By Barrack Muluka
We are beginning to feel the pinch of unrestrained money in politics in Kenya. The cost of living crisis in the wake of a new 16 per cent VAT on fuel is only the tip of an ugly iceberg.
The country is at a critical crossroads. It must revisit its collective attitude towards money in politics. This is the mother of all corruption. Political money is the prime mover of the social and economic rot.
Eleven years ago, my friend PLO Lumumba and I deceived ourselves with the thought that we could go into competitive politics. Lumumba ran in Kamukunji in Nairobi, while I was in Khwisero in Kakamega.
We stared at rot in the eye. The decay was everywhere. In street corners were prepubescent boys and girls flagging down vehicles.
They screamed out for handouts. Men and women left their chores, to menacingly demand money from just about any motorist.
Religious leaders, virtually everywhere, shopped around for special worshippers. They invited them for special prayers in their sacred shrines. Prayers and cash changed hands.
Schools invited you to fundraisers. You were expected to dish out money to be shared by different identity groups.
For coverage in the media, you were also supposed to do something. The cost of political advertising went right through the roof, way beyond the rates regular advertising would normally cost.
Performing artists, car hire firms, chartered flight companies, event organisers, outdoor advertisers, public relations firms & everybody saw the chance to make the quick kill.
Things have only gotten progressively worse.
Political money is the latter-day kingmaker. It is also a universal god, worshipped alike by the atheist and the saintly bishop. Even the non-believer believes in political money. Hence it must be found by hook or crook.
Woe unto the political aspirant who cannot bathe the electorate in financial handouts.
In the end, the election is an unregulated auction that has overwhelmed legislative forums with semi-literate misfits and sundry lowbrows.
In this age of live TV broadcasts of parliamentary proceedings, you are able to see the pathetic quality of legislators, political money has given us.
Yes, we have some very brilliant and exciting legislators both at the national level and in the county assemblies. While they are the exception rather than the rule, they too have had to part with giant sums of money to get there.
Many others leave you asking the question, “Surely, who elected this one?” Money elected him, of course. And at every opportunity, he is quick to remind you, “I am an elected leader.”
This kind of “elected leader” is a character without any emotional connectivity whatsoever with the electorate. And it does not seem rational to expect him to have any. For the business between him and the voter was purely commercial.
You took his money for your vote. What else do you want from him? If he does nothing for the electorate, he is very well within his rights. If he stands by and looks on as bad laws sneak through the legislature, you cannot blame him.
If he is paid to support bad decisions, you can’t accuse him of dereliction of duty. Your deal ended at the ballot box.
The misalliance is at its apex in the relationship between the presidency and the electorate. A Cabinet Secretary recently told a public gathering in Kakamega that if you do not have a war chest of Sh200 billion, you should forget about the presidency.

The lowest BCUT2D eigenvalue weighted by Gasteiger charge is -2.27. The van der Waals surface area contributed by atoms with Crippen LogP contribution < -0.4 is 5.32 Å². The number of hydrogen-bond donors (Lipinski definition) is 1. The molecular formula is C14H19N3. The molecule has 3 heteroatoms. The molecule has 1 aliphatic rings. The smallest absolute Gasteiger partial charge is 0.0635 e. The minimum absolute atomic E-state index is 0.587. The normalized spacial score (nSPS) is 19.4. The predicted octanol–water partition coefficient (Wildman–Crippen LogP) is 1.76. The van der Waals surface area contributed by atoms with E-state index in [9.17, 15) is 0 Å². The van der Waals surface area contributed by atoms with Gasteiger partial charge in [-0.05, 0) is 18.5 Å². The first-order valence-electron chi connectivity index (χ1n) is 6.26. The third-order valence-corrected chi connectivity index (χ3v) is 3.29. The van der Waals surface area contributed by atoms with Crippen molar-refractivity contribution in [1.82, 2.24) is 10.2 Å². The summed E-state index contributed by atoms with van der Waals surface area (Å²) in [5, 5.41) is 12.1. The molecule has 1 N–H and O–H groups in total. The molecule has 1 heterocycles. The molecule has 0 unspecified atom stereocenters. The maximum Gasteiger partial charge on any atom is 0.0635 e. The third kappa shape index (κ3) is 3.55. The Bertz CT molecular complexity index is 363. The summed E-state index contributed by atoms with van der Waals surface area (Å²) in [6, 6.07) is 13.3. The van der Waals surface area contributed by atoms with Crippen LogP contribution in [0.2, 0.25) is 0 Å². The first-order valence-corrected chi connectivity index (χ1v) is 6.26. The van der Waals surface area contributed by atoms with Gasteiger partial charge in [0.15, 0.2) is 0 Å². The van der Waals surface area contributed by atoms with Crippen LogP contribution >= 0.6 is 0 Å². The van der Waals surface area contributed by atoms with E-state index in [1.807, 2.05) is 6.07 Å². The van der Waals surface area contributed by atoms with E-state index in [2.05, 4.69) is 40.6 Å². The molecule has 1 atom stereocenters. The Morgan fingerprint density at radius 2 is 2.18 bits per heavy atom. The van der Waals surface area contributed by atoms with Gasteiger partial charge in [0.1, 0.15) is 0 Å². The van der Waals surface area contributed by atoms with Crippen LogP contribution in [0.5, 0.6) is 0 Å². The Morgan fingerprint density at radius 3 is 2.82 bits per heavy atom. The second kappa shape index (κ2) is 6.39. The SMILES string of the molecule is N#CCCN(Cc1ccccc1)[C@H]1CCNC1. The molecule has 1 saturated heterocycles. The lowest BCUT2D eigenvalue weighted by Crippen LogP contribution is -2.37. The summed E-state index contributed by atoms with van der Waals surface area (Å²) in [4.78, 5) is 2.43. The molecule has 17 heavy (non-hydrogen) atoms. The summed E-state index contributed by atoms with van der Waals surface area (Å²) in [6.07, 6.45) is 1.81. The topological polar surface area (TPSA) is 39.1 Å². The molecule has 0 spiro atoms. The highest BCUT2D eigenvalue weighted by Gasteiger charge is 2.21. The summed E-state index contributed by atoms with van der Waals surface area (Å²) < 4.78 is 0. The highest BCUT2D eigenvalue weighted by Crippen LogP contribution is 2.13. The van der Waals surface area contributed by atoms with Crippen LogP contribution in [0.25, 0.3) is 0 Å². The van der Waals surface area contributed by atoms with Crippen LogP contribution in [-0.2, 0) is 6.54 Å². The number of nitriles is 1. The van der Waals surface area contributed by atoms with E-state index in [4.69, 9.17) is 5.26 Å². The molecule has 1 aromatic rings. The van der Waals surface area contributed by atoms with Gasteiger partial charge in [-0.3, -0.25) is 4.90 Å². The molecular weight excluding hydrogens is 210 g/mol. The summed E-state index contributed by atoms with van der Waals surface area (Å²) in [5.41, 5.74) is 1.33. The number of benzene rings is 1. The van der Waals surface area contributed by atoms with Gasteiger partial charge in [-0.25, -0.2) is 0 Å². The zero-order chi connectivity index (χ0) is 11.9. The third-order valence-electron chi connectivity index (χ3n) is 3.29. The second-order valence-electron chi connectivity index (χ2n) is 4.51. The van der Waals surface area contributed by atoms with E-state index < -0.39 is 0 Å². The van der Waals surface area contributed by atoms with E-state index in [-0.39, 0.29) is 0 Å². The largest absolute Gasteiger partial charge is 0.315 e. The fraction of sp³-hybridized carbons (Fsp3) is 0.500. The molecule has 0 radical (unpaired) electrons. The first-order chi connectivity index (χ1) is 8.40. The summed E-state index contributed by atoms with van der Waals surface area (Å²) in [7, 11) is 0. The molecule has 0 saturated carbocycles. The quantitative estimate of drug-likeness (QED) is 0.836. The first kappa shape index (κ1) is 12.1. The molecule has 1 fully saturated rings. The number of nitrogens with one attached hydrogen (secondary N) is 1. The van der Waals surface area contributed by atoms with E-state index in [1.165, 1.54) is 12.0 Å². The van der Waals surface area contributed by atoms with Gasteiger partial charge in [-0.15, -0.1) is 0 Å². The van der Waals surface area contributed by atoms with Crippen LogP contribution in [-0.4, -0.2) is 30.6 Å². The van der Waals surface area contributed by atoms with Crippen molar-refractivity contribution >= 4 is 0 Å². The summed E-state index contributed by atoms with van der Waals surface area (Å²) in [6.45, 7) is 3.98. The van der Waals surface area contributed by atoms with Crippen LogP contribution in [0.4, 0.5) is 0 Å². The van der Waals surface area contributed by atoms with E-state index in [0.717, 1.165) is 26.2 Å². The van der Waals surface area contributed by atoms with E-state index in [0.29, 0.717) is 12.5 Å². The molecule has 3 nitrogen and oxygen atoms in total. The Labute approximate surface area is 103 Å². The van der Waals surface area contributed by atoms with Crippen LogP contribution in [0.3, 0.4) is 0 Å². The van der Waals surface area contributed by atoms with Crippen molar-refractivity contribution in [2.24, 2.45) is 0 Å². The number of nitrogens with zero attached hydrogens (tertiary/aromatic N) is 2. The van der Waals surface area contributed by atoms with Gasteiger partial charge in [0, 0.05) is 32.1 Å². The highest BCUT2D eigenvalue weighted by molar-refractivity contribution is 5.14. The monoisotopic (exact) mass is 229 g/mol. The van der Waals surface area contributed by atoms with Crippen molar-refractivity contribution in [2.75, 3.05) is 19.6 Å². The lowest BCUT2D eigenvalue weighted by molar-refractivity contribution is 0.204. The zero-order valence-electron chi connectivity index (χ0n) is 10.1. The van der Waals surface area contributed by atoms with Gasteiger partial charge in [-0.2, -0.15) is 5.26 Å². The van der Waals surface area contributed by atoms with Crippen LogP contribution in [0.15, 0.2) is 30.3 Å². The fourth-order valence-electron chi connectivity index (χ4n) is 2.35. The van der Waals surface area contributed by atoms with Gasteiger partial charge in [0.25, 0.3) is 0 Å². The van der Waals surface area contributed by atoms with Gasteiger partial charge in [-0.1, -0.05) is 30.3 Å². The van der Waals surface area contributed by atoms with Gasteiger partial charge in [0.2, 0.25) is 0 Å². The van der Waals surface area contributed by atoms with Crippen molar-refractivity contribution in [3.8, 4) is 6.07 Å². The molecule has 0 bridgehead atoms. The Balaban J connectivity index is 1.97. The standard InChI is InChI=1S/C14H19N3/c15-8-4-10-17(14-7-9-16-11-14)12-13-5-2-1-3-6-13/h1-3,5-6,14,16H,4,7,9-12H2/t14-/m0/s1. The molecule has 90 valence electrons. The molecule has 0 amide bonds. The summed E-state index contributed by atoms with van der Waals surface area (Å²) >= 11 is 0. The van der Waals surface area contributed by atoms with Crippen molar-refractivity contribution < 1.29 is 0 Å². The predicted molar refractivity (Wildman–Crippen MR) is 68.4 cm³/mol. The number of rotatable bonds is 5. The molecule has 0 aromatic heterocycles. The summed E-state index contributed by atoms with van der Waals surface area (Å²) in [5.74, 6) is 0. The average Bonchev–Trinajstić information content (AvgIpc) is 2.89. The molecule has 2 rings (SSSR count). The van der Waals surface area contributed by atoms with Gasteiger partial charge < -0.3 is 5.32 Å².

Please take him seriously. Being a close associate of the people in power today, he must know what he is talking about. He knows what they spent to get there. He also knows what they are doing in the march to 2022 – so much the worse for the country.
One question must trouble us, however. Where do the billions come from? They can only be either borrowed or stolen.
If they are borrowed, they will have to be returned with interest. For even in the Christian good book we are taught to return borrowed money with interest. But if the billions were stolen, it would be stretching of incredulity to expect the theft not to continue once in power.
Once the original thieving sin has been committed, the thief can only be expected to do more, especially now that he is insulated in the safe integuments of power and impunity.
I do not know which of the two paths the people presently in power followed. However, everybody remembers the splashing about of money and the flaunting of wealth.
If they borrowed, they are repaying. If it was stolen – well… the issue is that you cannot have your cake and eat it.
There is already a roller-coaster of money as the journey to 2022 begins. Some powerful officials aspiring for State House in 2022 are already splashing money all over the place. They are receiving delegations of MPs and allied political leaders, and dispensing largesse.
Ask not where the money is coming from. There have been numerous narratives of massive misappropriation of public funds in the short life of the present government than at any other time in the history of Kenya. The known stolen amount since April 2013 is just shy of Sh1 trillion.
Over the same period, we have borrowed more than Sh5.1 trillion. The owners want their money repaid.
Meanwhile, we have to recover the monies Jubilee has used in three presidential elections. Add to this the need to continue putting together money for 2022 while also disbursing towards the same goal.
You begin seeing why things have only begun getting tough.
Worse still lies ahead. Good luck.
Barrack Muluka is a seasoned publishing editor and strategic communications adviser. He is also a writer in politics and a regular commentator on social and public affairs on the global platform.